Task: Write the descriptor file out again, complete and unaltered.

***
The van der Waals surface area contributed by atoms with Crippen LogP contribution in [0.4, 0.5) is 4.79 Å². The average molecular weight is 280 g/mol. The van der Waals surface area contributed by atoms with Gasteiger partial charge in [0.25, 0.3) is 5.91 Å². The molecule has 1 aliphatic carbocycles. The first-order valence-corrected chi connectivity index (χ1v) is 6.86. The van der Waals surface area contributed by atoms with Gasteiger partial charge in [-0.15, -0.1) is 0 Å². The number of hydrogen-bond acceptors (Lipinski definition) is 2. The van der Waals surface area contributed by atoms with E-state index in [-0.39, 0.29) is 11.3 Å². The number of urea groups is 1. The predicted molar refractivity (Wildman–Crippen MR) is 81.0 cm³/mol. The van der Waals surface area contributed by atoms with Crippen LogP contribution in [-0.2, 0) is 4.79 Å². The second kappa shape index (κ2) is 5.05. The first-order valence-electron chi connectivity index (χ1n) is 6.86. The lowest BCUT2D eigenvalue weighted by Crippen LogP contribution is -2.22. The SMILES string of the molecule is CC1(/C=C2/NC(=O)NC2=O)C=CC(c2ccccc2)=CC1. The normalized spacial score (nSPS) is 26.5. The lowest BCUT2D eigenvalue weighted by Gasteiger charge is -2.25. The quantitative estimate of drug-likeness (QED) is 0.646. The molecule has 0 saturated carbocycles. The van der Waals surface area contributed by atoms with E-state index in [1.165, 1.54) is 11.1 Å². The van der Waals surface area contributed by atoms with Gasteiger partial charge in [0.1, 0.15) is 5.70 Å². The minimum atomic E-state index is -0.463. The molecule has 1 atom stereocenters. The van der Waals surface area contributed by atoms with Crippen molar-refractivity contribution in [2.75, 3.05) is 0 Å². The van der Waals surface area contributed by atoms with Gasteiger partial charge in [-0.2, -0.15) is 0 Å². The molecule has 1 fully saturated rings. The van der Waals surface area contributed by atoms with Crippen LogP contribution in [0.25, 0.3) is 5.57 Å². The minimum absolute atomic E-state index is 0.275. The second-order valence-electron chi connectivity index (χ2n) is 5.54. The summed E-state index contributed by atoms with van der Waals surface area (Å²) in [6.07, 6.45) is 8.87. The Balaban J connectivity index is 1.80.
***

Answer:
The van der Waals surface area contributed by atoms with Crippen LogP contribution in [0.4, 0.5) is 4.79 Å². The average molecular weight is 280 g/mol. The van der Waals surface area contributed by atoms with Gasteiger partial charge in [0.25, 0.3) is 5.91 Å². The molecule has 1 aliphatic carbocycles. The first-order valence-corrected chi connectivity index (χ1v) is 6.86. The van der Waals surface area contributed by atoms with Gasteiger partial charge in [-0.15, -0.1) is 0 Å². The number of hydrogen-bond acceptors (Lipinski definition) is 2. The van der Waals surface area contributed by atoms with E-state index in [-0.39, 0.29) is 11.3 Å². The number of urea groups is 1. The predicted molar refractivity (Wildman–Crippen MR) is 81.0 cm³/mol. The van der Waals surface area contributed by atoms with Crippen LogP contribution in [-0.2, 0) is 4.79 Å². The second kappa shape index (κ2) is 5.05. The first-order valence-electron chi connectivity index (χ1n) is 6.86. The lowest BCUT2D eigenvalue weighted by Crippen LogP contribution is -2.22. The SMILES string of the molecule is CC1(/C=C2/NC(=O)NC2=O)C=CC(c2ccccc2)=CC1. The normalized spacial score (nSPS) is 26.5. The lowest BCUT2D eigenvalue weighted by Gasteiger charge is -2.25. The quantitative estimate of drug-likeness (QED) is 0.646. The molecule has 0 saturated carbocycles. The van der Waals surface area contributed by atoms with E-state index in [1.165, 1.54) is 11.1 Å². The van der Waals surface area contributed by atoms with Gasteiger partial charge in [0.1, 0.15) is 5.70 Å². The minimum atomic E-state index is -0.463. The molecule has 1 atom stereocenters. The van der Waals surface area contributed by atoms with Crippen molar-refractivity contribution in [2.75, 3.05) is 0 Å². The van der Waals surface area contributed by atoms with Gasteiger partial charge in [-0.2, -0.15) is 0 Å². The molecule has 1 fully saturated rings. The van der Waals surface area contributed by atoms with Crippen LogP contribution in [0.25, 0.3) is 5.57 Å². The minimum absolute atomic E-state index is 0.275. The second-order valence-electron chi connectivity index (χ2n) is 5.54. The summed E-state index contributed by atoms with van der Waals surface area (Å²) in [6.07, 6.45) is 8.87. The Balaban J connectivity index is 1.80.